There are no clean lines in the new world order, but Kagan insists on them anyway, which explains both the superficial appeal of his book and the horrible mess he makes of his argument as he tries to stretch it out over a hundred pages. In order to get the new world order to fit the philosophical disagreement he outlines on page one, he is forced into some grotesque contortions. He attributes to the Kantianism of the Europeans, for example, the view that the ‘evil’ of Iraq might be contained in the same way that the ‘evil’ of Germany has been contained within the European Union. ‘Germany was evil once, too. Might not an “indirect approach” work again, as it did in Europe?’ Can there really be anyone in Europe or anywhere else who thinks like this, who thinks that the specific lesson of the defeat of Nazi Germany and the subsequent reconstruction and reunification of the German state is that an ‘indirect approach’ is always best? Kagan goes on to describe the ‘integration and taming of Germany’ as ‘perhaps the greatest feat of international politics ever achieved’. Presumably this is intended as a sop to European self-esteem. But why should this be a greater achievement than the taming and integration of Japan? Kagan attributes to Europeans an inflated sense of the possibilities of moral politics, a sentimental attachment to the view that moral politics means the politics of the European Union, and a reluctance to look much beyond our own borders. He then wonders if Europeans are in the best position to judge what should be done about Iraq. No wonder he feels that we need all the sops we can get.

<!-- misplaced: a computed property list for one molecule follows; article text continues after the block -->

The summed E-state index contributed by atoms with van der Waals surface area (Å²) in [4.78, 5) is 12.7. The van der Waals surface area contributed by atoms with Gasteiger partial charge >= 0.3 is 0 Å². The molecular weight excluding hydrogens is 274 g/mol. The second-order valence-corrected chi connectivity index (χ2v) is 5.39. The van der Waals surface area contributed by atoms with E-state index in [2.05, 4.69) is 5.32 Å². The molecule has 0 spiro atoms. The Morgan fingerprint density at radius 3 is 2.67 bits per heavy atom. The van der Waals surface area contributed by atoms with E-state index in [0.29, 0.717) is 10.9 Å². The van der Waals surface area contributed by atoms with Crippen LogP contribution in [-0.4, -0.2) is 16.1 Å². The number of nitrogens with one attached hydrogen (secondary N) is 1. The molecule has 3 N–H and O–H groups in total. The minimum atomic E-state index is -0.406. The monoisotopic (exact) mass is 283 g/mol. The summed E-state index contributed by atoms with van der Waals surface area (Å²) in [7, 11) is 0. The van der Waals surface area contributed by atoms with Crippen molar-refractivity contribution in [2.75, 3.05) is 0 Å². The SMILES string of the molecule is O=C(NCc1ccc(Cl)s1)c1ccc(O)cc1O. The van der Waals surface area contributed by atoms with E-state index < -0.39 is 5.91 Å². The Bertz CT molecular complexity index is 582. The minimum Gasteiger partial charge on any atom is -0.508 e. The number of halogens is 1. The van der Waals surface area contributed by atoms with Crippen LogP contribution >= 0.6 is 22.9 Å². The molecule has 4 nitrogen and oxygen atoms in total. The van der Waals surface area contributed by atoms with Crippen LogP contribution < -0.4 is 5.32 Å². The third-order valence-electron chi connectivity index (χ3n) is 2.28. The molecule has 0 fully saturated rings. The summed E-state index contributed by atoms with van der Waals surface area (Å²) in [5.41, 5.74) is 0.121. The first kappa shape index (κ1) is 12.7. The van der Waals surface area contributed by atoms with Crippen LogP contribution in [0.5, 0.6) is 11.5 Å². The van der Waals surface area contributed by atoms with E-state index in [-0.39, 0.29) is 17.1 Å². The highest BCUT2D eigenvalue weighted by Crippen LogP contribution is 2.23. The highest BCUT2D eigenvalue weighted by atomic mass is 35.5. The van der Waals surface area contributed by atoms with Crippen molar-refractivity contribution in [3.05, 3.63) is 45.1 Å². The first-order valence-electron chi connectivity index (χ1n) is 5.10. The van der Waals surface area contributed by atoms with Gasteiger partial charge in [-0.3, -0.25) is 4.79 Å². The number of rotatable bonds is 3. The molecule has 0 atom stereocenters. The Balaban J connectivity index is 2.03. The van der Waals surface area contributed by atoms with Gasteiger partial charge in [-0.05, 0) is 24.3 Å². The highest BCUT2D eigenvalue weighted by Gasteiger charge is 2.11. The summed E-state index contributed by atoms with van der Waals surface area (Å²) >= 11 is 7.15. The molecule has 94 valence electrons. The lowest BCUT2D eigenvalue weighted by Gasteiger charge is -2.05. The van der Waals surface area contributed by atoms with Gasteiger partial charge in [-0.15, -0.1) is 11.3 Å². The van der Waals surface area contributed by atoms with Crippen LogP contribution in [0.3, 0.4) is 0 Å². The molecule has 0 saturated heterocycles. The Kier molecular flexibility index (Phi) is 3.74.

But Kagan doesn’t really believe in this metaphysical stuff anyway. Alongside the Kantian argument he runs another one, in which the difference between the US and Europe is described in the more straightforward language of threat. Europeans, he suggests, refuse to see Saddam as a threat because they don’t have the means to do anything about it; Americans, just because they can take out Saddam, are able to judge that they ought. Kagan offers an analogy:
A man armed only with a knife may decide that a bear prowling the forest is a tolerable danger, inasmuch as the alternative – hunting the bear armed only with a knife – is actually riskier than lying low and hoping the bear never attacks. The same man armed with a rifle, however, will likely make a different calculation of what constitutes a tolerable risk. Why should he risk being mauled to death if he doesn’t have to?
This is hard to square with the view of Europeans as Kantians rather than Hobbesians. But it is also much too simplistic. It would be closer to the truth to say that the Americans seem to have got a glimpse of a bear in the woods armed with a gun. To anyone who hasn’t seen a sight like this, it is likely to sound preposterous. But to anyone who thinks they have, the world is going to look a very different place.